an interesting specimen of art, if nothing more; but the priest is firmly persuaded that it is St. Thomas [the Apostle Thomas, or ‘doubting Thomas’], and takes all his friends to see it. The god is enshrined in a temple on a hillside overlooking the town. It is a most beautiful situation, but somewhat spoilt by the fact that it is entirely covered with graves. Hills are frequently utilised for this purpose, and contain thousands of graves. The gaudily painted figure is 18 feet high and 5 [and a half] feet broad, made of fine red copper. It stands on a large bronze turtle, from which, unfortunately, a good part has been stolen; the head alone is in excellent preservation. It was erected some hundreds of years ago by the Lolos or Ibien, an aboriginal tribe who then held possession of this part of the country. They believed that he was a saint who came over the seas on a turtle, and this certainly corresponds with the legend of St. Thomas going to India. It is a very truculent-looking saint, not lightly to be parted from his sword. The figure is well fenced off from view by large bars, though one has been removed, so that people can push through and get a closer look at him. While I was busy sketching, a priest came up to look, with his long hair fastened on the top of head by a carved wooden pin. The priests do not plait their hair, but simply twist it up into a sort of “bun.” A woman came up with offerings – fowl, sweets, etc. – which, after they had been offered to the god, she would take home and eat with the greater relish. This is certainly a way of killing two birds with one stone, as she was too poor to have eaten chicken on ordinary occasions. As we came down the hill we met the chief mourner of a funeral, wearing the coarsest sackcloth, which he could scarcely prevent from falling off, as it is incorrect on such occasions to gird it round the waist.’ The Face of China  p.196-197.


Mosque [Ashiho, China, May 1st, 1907], reproduced in The Face of Manchuria, Korea and Russian Turkestan, p.144‘Near the mission there is a pretty Mosque, built exactly like a Buddhist or Taoist temple, which provides schools for boys and girls. … My sketch [of the Mosque at
Ashiho] was done under considerable difficulties, for the boys had just come out of school, and would jostle up and down, and round about me on the mound of earth where I was sitting, raising such a dust that at last I was driven defeated from the field.’ The Face of Manchuria, Korea and Russian Turkestan, p.146.


Opium Refuge, reproduced in The Face of China, p. 80.

Opium Refuge, reproduced in The Face of China, p. 80.

‘Shansi [Shanxi] is one of the worst provinces of all as regards opium smoking, and the poppy is largely cultivated. In the accompanying sketch a group of patients is seen, who have come to a mission refuge to try and break off the habit. They are allowed to smoke
tobacco, but are mostly resting or sleeping on the khang; the brick bed seen in every inn and in most private houses. On the floor in front of it is seen a small ound aperture*, where the fire is red, which heats the whole khang.’ The Face of China, p.80.

*Unfortunately, my poor photography has cut this out; it is just in front of the man in white at the front right.

Camel Inn (1893), The Face of China, p. 74.

Camel Inn (1893), The Face of China, p. 74.

‘On the roads [near Pao-Ting-fu, China] we met long strings of camels carrying packs, the tail of one animal being attached to the nose of the one behind. They have inns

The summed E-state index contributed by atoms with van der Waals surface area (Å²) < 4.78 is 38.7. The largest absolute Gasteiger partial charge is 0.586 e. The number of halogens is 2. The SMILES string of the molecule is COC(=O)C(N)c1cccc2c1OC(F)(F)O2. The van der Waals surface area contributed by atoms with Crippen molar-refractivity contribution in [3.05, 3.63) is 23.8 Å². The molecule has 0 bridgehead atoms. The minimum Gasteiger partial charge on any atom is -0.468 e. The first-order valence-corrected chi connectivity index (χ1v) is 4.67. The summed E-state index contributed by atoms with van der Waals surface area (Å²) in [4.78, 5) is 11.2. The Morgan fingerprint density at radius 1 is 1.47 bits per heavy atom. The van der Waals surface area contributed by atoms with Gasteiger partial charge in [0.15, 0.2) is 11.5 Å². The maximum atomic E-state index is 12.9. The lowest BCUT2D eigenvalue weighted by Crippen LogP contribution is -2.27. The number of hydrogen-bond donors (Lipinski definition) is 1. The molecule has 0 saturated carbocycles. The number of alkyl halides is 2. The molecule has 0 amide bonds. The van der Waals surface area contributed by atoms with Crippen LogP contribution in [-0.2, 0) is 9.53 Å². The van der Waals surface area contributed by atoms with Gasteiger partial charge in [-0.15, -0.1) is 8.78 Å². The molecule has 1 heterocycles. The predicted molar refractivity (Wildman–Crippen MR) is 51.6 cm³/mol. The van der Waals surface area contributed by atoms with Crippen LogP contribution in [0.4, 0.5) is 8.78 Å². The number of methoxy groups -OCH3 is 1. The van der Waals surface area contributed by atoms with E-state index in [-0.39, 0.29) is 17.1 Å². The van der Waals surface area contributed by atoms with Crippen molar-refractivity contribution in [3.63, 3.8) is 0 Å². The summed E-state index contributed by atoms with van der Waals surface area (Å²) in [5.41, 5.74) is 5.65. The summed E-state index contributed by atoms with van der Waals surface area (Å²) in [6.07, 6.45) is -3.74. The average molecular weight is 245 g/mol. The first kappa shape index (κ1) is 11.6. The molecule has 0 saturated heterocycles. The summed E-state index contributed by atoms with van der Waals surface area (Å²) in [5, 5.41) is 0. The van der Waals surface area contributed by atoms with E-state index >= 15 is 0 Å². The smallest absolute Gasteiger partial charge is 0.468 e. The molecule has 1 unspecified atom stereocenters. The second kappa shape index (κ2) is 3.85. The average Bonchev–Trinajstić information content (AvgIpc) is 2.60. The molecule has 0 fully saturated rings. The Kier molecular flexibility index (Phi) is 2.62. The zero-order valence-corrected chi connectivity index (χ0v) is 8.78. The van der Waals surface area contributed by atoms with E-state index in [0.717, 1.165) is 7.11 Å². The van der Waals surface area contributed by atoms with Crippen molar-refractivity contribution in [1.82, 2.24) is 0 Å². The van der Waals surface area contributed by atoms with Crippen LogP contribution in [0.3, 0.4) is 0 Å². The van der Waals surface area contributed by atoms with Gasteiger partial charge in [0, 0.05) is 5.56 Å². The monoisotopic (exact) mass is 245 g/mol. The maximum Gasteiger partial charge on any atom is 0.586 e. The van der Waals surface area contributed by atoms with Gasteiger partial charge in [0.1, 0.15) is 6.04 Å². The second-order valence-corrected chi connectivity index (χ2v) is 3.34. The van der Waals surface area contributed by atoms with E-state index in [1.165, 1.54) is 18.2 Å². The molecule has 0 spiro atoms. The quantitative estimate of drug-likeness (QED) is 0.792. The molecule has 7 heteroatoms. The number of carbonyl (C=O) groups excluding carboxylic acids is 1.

of their own, being cantankerous beasts, and are supposed to travel at nights because of being such an obstruction to traffic. Certainly if you lie awake you can generally hear the tinkle of their bells. They are the most attractive feature of the landscape in the north, whether seen in the streets of Peking, or on the sandy plains of Chili. My sketch was taken in the summer when the camels were changing their coats, so that the one in the front has a grey, dishevelled look, corresponding with Mark Twain’s description. He says that camels always look like “second-hand” goods; but it is clear that he cannot
know the fine stately beast of North China.’ The Face of China, p. 74-75

Reading Emily Georgiana Kemp’s Books

The Author as Chinese 'Female Travelling Scholar'

E.G.Kemp's self-portrait, from the frontispiece of 'The Face of China'

The donor of Somerville College Chapel, Emily Georgiana Kemp, wrote a number of books over her lifetime. By reading these it is possible to learn much about her experiences, and their role in forming her unique vision for Somerville College Chapel.

Emily travelled extensively and documented her adventures with her own watercolours. These are reproduced as colour plates in the following travel books: The Face of China (1909), The Face of Manchuria, Korea and Russian Turkestan (1910), Wanderings in Chinese Turkestan (1914), and Chinese Mettle (1921). Each of these books follows the format of a travel journal or diary, often demonstrating Emily’s fascination in the various religions and places of worship she encountered. They also show her continued preoccupation with the welfare and education of women.

Emily wrote two books about the work of missionaries: a biography of her sister, Reminiscences of a Sister, S. Florence Edwards (1919), and a general account of the work of women Baptist missionaries, There followed Him, women (1927). In these she expresses her belief in the importance of women in Christianity, a theme expounded most overtly in her last book, Mary, with her son, Jesus (1930).

Emily, unlike her sisters, was never a missionary, but she loved exploring and encountering different people and places. She writes in Reminiscences of a Sister that her ‘imagination was fired with stories of adventure’ by accounts of missionary work she heard as a child at her parents’ home.  It is because of her love for travel, and the countries she visited, particularly China, that her memorial plaque in the Chapel reads ‘friend of China’ as opposed to ‘missionary’, and why her books are given over to documenting her travels rather than giving an account of evangelisation. An unfavourable review of her first book published in the Burlington Magazine in 1909, states:

‘Slightly attached to sundry evangelising bodies, she shows a moderate interest in the Christianising of the Chinese, and a much livelier interest in their country, manners and customs. On these she chatters shrewdly and agreeably, according to her own fancies.’

According to our College records, Emily also published a book on Buddhism in 1910 which she translated from German. Unfortunately, I have so far not found any corroboration of this, or the text itself.

Emily Georgiana Kemp

Portrait head of Miss Emily Georgiana Kemp by Alphonse Legros (1837-1911)

Portrait head of Miss Emily Georgiana Kemp by Alphonse Legros (1837-1911)

This sketch by Alphonse Legros is a portrait of Somerville College Chapel’s founder, Emily Georgiana Kemp (1860-1939). Emily left a significant bequest of Western and Eastern Art to the Ashmolean; she also donated the Chapel to Somerville during her own lifetime.

Emily was one of the first students to study at Somerville and upon leaving led an adventurous life, writing a number of travel books about her journeys in Asia. Over the next few weeks, more stories and images related to the donor of Somerville College Chapel will be posted.

Alphonse Legros (1837-1911) was Slade Professor of Art at
University College London, under whom Emily studied Fine Art between leaving Somerville and embarking on her first trip to China. This picture is dated 1892 by the artist – when Emily was a student at the Slade School.

A number of Legros’ works were left to the Ashmolean in Emily’s bequest, including the oil ‘Interior with an organist and procession’ and a sketch of her sister, Lydia Peto Kemp.